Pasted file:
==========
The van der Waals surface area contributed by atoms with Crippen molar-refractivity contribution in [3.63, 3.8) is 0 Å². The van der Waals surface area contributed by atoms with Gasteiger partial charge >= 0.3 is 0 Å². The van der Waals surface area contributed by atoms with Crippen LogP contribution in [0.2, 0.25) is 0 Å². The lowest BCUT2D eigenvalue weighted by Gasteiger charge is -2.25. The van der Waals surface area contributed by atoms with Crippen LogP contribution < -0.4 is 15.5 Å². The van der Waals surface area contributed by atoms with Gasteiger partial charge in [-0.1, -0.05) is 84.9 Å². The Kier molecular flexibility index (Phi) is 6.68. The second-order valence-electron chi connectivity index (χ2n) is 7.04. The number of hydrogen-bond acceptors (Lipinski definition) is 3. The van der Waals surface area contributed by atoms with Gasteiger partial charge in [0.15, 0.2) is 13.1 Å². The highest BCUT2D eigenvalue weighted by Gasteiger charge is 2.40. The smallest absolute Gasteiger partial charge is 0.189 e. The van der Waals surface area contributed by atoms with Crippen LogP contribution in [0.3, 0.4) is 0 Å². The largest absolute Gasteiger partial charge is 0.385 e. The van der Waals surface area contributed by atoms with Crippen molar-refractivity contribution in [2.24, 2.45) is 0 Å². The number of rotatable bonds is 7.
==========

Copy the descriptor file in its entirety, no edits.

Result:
The van der Waals surface area contributed by atoms with Crippen molar-refractivity contribution in [3.63, 3.8) is 0 Å². The van der Waals surface area contributed by atoms with Gasteiger partial charge >= 0.3 is 0 Å². The van der Waals surface area contributed by atoms with Crippen LogP contribution in [0.2, 0.25) is 0 Å². The lowest BCUT2D eigenvalue weighted by Gasteiger charge is -2.25. The van der Waals surface area contributed by atoms with Crippen LogP contribution < -0.4 is 15.5 Å². The van der Waals surface area contributed by atoms with Gasteiger partial charge in [-0.1, -0.05) is 84.9 Å². The Kier molecular flexibility index (Phi) is 6.68. The second-order valence-electron chi connectivity index (χ2n) is 7.04. The number of hydrogen-bond acceptors (Lipinski definition) is 3. The van der Waals surface area contributed by atoms with Gasteiger partial charge in [0.15, 0.2) is 13.1 Å². The highest BCUT2D eigenvalue weighted by Gasteiger charge is 2.40. The smallest absolute Gasteiger partial charge is 0.189 e. The van der Waals surface area contributed by atoms with Crippen LogP contribution in [0.3, 0.4) is 0 Å². The largest absolute Gasteiger partial charge is 0.385 e. The van der Waals surface area contributed by atoms with Crippen molar-refractivity contribution in [2.24, 2.45) is 0 Å². The number of rotatable bonds is 7.